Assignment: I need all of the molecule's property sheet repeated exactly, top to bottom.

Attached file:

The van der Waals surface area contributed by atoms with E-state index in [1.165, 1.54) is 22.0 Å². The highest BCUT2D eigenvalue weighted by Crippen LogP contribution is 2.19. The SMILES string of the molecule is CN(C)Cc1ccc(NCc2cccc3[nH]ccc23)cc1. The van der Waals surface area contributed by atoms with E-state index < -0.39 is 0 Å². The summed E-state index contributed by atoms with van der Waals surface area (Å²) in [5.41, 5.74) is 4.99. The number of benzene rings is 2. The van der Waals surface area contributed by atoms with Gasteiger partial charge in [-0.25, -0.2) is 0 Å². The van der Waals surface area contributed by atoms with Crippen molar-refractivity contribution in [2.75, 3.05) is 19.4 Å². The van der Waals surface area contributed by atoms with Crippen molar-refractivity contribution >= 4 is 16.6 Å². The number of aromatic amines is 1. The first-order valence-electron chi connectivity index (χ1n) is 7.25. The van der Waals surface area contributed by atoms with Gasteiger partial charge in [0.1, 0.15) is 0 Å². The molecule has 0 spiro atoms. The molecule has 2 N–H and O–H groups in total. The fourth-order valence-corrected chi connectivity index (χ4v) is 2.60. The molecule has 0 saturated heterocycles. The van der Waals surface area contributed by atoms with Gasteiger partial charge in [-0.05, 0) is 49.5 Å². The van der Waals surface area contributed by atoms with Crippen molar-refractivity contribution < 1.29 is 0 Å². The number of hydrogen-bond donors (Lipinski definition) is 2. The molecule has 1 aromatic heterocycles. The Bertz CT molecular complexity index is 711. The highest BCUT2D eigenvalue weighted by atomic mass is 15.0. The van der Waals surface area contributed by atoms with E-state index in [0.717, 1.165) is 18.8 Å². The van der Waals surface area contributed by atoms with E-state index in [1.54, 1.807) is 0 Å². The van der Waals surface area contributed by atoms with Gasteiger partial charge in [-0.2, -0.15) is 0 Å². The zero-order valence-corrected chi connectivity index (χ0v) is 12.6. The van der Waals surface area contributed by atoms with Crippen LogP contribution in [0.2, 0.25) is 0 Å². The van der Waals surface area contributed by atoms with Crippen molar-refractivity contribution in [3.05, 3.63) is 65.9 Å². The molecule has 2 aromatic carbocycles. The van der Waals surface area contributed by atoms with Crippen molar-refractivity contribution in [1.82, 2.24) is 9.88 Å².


The van der Waals surface area contributed by atoms with E-state index in [1.165, 1.54) is 22.0 Å². The highest BCUT2D eigenvalue weighted by Crippen LogP contribution is 2.19. The SMILES string of the molecule is CN(C)Cc1ccc(NCc2cccc3[nH]ccc23)cc1. The van der Waals surface area contributed by atoms with E-state index < -0.39 is 0 Å². The summed E-state index contributed by atoms with van der Waals surface area (Å²) in [5.41, 5.74) is 4.99. The number of benzene rings is 2. The van der Waals surface area contributed by atoms with Gasteiger partial charge in [-0.25, -0.2) is 0 Å². The van der Waals surface area contributed by atoms with Crippen molar-refractivity contribution in [2.75, 3.05) is 19.4 Å². The van der Waals surface area contributed by atoms with Crippen molar-refractivity contribution >= 4 is 16.6 Å². The number of aromatic amines is 1. The first-order valence-electron chi connectivity index (χ1n) is 7.25. The van der Waals surface area contributed by atoms with Gasteiger partial charge in [0.1, 0.15) is 0 Å². The molecule has 0 spiro atoms. The molecule has 2 N–H and O–H groups in total. The fourth-order valence-corrected chi connectivity index (χ4v) is 2.60. The molecule has 0 saturated heterocycles. The van der Waals surface area contributed by atoms with Gasteiger partial charge in [-0.05, 0) is 49.5 Å². The van der Waals surface area contributed by atoms with Crippen molar-refractivity contribution < 1.29 is 0 Å². The number of hydrogen-bond donors (Lipinski definition) is 2. The molecule has 1 aromatic heterocycles. The Bertz CT molecular complexity index is 711. The highest BCUT2D eigenvalue weighted by atomic mass is 15.0. The van der Waals surface area contributed by atoms with E-state index in [0.717, 1.165) is 18.8 Å². The van der Waals surface area contributed by atoms with E-state index in [1.54, 1.807) is 0 Å². The van der Waals surface area contributed by atoms with Gasteiger partial charge in [-0.2, -0.15) is 0 Å². The zero-order valence-corrected chi connectivity index (χ0v) is 12.6. The van der Waals surface area contributed by atoms with Crippen LogP contribution in [0.2, 0.25) is 0 Å². The van der Waals surface area contributed by atoms with Crippen molar-refractivity contribution in [3.05, 3.63) is 65.9 Å². The molecule has 2 aromatic carbocycles. The van der Waals surface area contributed by atoms with Crippen molar-refractivity contribution in [1.82, 2.24) is 9.88 Å².